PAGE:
Further along I came to a place where a tree had fallen across the road, so I parked the truck and set out on foot to cover the last few kilometers. This turned out to be a great turn of events, because in the pre-dawn chorus as I climbed out of the valley I was serenaded by all four Nevada montane thrushes: the fluting of Hermit and Swainson's Thrushes, the sing-song of the familiar robin, and the soft whistles of the Mountain Bluebird. Leaving the aspens and cresting the ridge these fell back and the Vesper Sparrows, Brewer's Sparrows, and a couple Sage Thrashers took over.

I climbed down into the next valley where my transect lay, and was greeted by a beautiful valley full of scattered copses of aspen, with the aspen- and willow-lined Snow Creek flowing down towards Summit Lake.

Snow Creek Valley

The riparian corridor was loaded with Warbling Vireos, Yellow Warblers, House Wrens, and Dusky Flycatchers, with smaller numbers of Slate-coloured Fox Sparrows singing against the similar sounding and more numerous Green-tailed Towhees from the adjacent sagebrush. Two point counts in I knew I had a new favorite transect on the NBC. I birded my way along, breathed in the smell of aspen in the fresh mountain air, and waited for the sun to come over the east end of the valley and warm the air up above freezing.

As I mentioned before, the Black Rock/High Rock is aptly named due to the large, rough rock formations sticking out randomly throughout the landscape. The bright coloured lichens made them even more impressive.

Black Rock formation

And the transect continued to impress me. Just after the half-way point the north side of the creek on which I'd been travelling turned into a cliff and the stream dropped off a waterfall.

The Edge

The Waterfall

The transect after the drop was much different than the valley upstream. Downstream from the fall the north side of the valley was a sheer cliff face, providing homes for White-throated Swifts and Violet-green Swallows, while the south side was a shallower sagebrush slope. The river was swifter and louder here, and consequently fewer birds had colonized the thin riparian corridor. I however was fine to settle for some quieter point counts and simply take in the scenery as the valley worked its way down to Summit Lake in the flats below.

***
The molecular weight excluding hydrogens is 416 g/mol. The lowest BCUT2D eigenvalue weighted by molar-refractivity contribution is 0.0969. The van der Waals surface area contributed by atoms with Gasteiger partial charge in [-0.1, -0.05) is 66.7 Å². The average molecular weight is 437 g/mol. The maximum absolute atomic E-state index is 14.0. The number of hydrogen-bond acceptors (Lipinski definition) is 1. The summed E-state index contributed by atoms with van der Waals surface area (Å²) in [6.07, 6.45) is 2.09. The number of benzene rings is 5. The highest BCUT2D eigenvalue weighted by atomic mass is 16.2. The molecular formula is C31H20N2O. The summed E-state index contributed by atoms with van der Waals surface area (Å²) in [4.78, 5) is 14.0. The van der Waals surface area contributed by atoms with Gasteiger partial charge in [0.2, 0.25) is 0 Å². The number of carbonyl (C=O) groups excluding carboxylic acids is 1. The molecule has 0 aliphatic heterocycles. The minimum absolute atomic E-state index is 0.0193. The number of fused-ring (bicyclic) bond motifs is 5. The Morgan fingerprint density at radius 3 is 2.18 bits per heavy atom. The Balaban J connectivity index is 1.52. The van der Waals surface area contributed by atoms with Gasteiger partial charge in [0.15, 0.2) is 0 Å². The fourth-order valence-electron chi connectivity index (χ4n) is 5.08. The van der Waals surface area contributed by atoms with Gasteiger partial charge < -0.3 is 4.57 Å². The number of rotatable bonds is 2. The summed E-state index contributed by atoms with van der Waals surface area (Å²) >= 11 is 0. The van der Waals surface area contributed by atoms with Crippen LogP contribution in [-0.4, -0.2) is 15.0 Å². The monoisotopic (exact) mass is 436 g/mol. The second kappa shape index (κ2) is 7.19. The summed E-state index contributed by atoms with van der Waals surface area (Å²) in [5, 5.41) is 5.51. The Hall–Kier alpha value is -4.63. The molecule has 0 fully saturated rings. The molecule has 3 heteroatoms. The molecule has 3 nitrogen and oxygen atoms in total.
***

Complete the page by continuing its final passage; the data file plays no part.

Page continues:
Summit Lake at the valley's end

MR-SummitSnow, as the transect was named, has become my new favorite transect after a season and a half on the NBC, and it'll be a tough one to beat for sure.

Arriving back to camp, short on sleep but pumped after one of my favorite mornings in the project, I soon learned that the morning had not been so kind to the rest of the crew. Many of their transects pushed through thick, mature aspen stands full of thick veg and blown-down trunks, making navigation difficult and absolutely exhausting. I tried not to boast too much about my lovely morning in the wonderful Snow Creek Valley.

But I would pay my dues the following day. That afternoon was time to scope access to our surveys for the following day and conveniently, the road I needed to scope for my transect was the road I had hiked the first part of to get to SummitSnow that morning. Inconveniently, a little farther down the road from our downed-tree (which it turns out could be navigated around by moving a few logs and crunching a few sagebrush) there was a 20m snow patch covering the road as it ran up a north-facing slope. Consequently, the road was impassible until warmer temperatures allowed it to melt. This meant that I had a 7km hike in the following morning before sunrise. But I had a road to follow for the first 4km or so, so how tough could it be?